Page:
I'm not a job seeker. I love writing and consulting. Been there and done it with the hiring process. Which means I know a lot about the hiring process too. Was hired to select a location for a New York office for a start up “social website”, as well as discover what else would be required to staff it and open it. That, to me, meant concise hiring requirements (for others to execute).
The office part was easy. I like “art deco” buildings, so I found one. I had a huge concern that a stupid employee application form or a flawed hiring process would give the company a “black eye” all over the “Web”. First decision was easy: only two individuals from the company will be involved; the hiring manager and the hiring manager's manager.
Found a great article on LinkedIn by Liz Ryan that surfaced a lot of things not to do and to watch out for.
“For years we had been hearing about slooooow interview processes. We had been hearing about endless delays and interruptions in what should be a straightforward hiring exercise”. While a lot of the technical positions are outsourced, many Supply Chain Management positions are not. Most of the positions we will be hiring for are already defined such as an EDI analyst or a supply chain planner. There is little to no room to question or change these job specifications. There should be no obstacles like additional forms to fill out …. that should have been covered on the single employee application (if that is designed correctly).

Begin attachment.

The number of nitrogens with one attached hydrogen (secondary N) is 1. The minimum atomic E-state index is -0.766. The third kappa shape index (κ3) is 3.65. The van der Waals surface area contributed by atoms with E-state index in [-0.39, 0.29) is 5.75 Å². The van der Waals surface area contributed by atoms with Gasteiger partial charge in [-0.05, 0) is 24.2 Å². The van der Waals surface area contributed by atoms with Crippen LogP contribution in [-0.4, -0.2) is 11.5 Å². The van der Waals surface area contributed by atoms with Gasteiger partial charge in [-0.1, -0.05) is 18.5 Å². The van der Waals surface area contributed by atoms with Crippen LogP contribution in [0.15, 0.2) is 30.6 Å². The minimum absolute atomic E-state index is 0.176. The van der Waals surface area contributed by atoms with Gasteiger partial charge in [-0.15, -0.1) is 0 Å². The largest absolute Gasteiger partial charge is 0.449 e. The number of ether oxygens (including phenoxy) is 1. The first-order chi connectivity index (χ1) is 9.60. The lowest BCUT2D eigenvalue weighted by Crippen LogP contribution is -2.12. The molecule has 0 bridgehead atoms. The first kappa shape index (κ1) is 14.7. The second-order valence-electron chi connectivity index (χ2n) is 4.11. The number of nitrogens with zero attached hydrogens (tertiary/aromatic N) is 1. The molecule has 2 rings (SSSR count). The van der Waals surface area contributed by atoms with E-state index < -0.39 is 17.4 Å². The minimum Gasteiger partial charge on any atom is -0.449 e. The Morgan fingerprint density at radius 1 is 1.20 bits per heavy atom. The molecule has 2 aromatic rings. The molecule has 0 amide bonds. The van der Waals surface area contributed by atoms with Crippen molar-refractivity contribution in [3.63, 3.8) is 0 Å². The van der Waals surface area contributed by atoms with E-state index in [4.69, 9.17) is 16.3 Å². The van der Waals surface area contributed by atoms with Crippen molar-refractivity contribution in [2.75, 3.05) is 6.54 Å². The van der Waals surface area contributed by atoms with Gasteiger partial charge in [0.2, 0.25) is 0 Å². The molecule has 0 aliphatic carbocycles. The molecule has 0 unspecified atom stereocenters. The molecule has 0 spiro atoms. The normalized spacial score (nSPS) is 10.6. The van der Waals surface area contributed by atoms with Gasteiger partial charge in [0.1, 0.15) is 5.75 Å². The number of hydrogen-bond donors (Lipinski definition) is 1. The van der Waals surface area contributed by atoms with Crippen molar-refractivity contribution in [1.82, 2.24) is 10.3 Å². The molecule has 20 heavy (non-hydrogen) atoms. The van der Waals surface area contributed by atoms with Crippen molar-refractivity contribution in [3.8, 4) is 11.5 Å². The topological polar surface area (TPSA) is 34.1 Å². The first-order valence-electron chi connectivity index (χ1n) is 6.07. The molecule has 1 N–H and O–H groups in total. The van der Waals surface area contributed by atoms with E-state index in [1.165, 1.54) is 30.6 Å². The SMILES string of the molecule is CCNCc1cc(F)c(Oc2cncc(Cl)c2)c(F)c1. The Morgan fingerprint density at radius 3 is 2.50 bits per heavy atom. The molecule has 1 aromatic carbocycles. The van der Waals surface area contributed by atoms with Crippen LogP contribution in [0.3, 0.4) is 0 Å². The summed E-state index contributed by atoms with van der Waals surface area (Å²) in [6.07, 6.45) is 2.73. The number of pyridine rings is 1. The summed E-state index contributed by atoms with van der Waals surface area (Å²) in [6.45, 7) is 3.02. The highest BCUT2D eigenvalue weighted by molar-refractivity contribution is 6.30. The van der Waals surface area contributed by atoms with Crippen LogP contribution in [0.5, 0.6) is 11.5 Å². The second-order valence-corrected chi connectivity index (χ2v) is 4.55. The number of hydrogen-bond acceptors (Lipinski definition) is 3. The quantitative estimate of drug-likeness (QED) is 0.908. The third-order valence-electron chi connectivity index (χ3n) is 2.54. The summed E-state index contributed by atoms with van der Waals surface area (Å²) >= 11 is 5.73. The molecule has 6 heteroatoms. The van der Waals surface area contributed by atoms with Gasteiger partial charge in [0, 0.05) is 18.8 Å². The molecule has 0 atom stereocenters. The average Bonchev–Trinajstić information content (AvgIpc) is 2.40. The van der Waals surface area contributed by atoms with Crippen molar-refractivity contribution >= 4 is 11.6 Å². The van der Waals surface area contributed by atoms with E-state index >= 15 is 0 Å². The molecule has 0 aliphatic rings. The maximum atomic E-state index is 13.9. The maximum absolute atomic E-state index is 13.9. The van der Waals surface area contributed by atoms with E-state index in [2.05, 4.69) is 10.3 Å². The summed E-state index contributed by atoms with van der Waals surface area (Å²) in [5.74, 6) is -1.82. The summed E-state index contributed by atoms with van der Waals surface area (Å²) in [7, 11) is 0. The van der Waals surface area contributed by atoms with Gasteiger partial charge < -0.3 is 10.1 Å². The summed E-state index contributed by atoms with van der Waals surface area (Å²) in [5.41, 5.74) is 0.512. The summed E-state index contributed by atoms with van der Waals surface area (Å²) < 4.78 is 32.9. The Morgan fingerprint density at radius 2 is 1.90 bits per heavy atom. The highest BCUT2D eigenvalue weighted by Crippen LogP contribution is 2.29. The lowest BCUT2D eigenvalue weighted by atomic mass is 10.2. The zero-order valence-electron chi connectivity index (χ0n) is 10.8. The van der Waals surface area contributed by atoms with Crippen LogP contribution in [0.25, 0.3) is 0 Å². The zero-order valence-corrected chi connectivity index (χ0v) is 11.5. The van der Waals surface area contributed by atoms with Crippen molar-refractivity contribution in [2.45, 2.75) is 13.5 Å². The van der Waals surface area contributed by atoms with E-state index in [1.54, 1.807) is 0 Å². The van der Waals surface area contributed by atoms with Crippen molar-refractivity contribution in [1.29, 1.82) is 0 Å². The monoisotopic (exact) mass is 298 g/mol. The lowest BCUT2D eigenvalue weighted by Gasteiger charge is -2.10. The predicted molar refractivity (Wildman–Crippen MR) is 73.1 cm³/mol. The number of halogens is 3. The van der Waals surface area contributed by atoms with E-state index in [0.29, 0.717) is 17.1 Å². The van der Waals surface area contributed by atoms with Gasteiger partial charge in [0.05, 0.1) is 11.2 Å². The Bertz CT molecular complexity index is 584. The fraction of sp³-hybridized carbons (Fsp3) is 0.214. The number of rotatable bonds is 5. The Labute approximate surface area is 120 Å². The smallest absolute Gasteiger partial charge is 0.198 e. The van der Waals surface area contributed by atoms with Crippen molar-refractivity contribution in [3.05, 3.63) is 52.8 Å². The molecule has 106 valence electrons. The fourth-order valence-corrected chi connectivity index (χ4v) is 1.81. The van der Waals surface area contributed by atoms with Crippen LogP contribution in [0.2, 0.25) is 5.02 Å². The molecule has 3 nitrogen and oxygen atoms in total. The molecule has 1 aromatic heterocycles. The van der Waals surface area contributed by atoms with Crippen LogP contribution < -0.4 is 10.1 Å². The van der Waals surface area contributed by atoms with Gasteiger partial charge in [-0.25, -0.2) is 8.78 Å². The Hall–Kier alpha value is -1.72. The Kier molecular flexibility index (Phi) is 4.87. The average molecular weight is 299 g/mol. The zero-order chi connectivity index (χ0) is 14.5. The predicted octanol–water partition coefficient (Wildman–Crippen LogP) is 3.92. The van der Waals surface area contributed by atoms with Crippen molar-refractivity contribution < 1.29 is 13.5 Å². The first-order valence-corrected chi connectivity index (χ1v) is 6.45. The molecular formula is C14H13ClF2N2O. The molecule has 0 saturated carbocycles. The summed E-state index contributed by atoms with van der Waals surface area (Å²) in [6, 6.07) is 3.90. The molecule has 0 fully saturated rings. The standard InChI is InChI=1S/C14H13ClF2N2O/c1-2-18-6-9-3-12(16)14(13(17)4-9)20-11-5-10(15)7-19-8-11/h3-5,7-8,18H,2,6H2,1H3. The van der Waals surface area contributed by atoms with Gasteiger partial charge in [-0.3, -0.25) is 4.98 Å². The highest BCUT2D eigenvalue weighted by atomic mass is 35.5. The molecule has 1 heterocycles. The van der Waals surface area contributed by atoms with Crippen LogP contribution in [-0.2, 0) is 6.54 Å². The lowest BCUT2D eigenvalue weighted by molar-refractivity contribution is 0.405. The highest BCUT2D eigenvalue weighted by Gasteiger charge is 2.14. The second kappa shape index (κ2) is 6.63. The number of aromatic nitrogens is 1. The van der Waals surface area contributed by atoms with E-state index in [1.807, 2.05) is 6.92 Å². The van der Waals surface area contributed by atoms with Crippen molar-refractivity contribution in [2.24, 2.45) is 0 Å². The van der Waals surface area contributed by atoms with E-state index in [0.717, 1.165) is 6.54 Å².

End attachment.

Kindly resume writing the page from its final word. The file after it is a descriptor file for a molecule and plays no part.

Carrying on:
My policy: a “no excuses” three day time limit from first interview to hiring decision. Company has video conferencing all over the World already. A simple policy guide for managers will set the hiring process in concrete and caution about delays, changing the process at the last minute and other “tactics”.
“Job-seeker abuse is real, and it's getting worse. It used to be that you'd send a resume and perhaps be invited for an interview. These days you send a resume or fill out an online job application, and your prize for making it past the first screen is that you get an auto-responder message with a quiz or a questionnaire in it.” Our question should be: Are any of the actions we take the same as we would do with a prospective customer? And really, a prospective employee IS also a prospective customer.
My policy: All contact with prospective employees will be by actual human beings.
Bet we have all been going through recruiter calls, followed by an email, then a big delay. Then an automated message about another form or another test. “Are you dealing with humans, or pod people?” You get into an interview process and things move along well, then everyone goes silent and pretends you don't exist. When/if they pop up weeks or months later, just like they don't miss a beat, just “Be here Monday morning”
My policy: No “Pod People”
I have had experiences where I presented my salary requirements. Recruiter said that should work. Gets to the stage of company making an offer and they begin to fiddle around. Comments like I'm too high. Or that is something like you'll get after a few years. Know what? I walked.
My Policy: A CLEAR AND CONCISE compensation chart right from the start.
My Conclusion: Think it will work? Please leave comments